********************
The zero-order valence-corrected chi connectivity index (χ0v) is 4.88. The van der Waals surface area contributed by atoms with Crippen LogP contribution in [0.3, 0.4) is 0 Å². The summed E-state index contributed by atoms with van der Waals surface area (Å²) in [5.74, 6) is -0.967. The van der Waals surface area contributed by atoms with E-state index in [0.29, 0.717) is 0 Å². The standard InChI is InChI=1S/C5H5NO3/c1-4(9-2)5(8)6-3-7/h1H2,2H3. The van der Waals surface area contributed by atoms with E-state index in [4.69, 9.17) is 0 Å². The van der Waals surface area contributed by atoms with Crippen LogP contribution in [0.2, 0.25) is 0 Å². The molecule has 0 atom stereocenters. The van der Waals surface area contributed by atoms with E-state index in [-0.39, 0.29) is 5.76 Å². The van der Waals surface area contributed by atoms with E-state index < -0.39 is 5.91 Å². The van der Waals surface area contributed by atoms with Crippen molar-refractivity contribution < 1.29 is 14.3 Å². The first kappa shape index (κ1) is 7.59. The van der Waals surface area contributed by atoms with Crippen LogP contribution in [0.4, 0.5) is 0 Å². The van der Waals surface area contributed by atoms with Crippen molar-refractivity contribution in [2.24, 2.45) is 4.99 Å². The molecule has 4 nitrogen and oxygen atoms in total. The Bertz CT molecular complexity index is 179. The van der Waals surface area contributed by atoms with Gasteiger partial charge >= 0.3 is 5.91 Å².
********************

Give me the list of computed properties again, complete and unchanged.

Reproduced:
The zero-order valence-corrected chi connectivity index (χ0v) is 4.88. The van der Waals surface area contributed by atoms with Crippen LogP contribution in [0.3, 0.4) is 0 Å². The summed E-state index contributed by atoms with van der Waals surface area (Å²) in [5.74, 6) is -0.967. The van der Waals surface area contributed by atoms with E-state index in [0.29, 0.717) is 0 Å². The standard InChI is InChI=1S/C5H5NO3/c1-4(9-2)5(8)6-3-7/h1H2,2H3. The van der Waals surface area contributed by atoms with E-state index in [4.69, 9.17) is 0 Å². The van der Waals surface area contributed by atoms with Crippen LogP contribution in [0.2, 0.25) is 0 Å². The molecule has 0 atom stereocenters. The van der Waals surface area contributed by atoms with E-state index in [-0.39, 0.29) is 5.76 Å². The van der Waals surface area contributed by atoms with E-state index < -0.39 is 5.91 Å². The van der Waals surface area contributed by atoms with Crippen molar-refractivity contribution < 1.29 is 14.3 Å². The first kappa shape index (κ1) is 7.59. The van der Waals surface area contributed by atoms with Crippen LogP contribution in [0.4, 0.5) is 0 Å². The van der Waals surface area contributed by atoms with Crippen molar-refractivity contribution in [2.24, 2.45) is 4.99 Å². The molecule has 4 nitrogen and oxygen atoms in total. The Bertz CT molecular complexity index is 179. The van der Waals surface area contributed by atoms with Gasteiger partial charge >= 0.3 is 5.91 Å².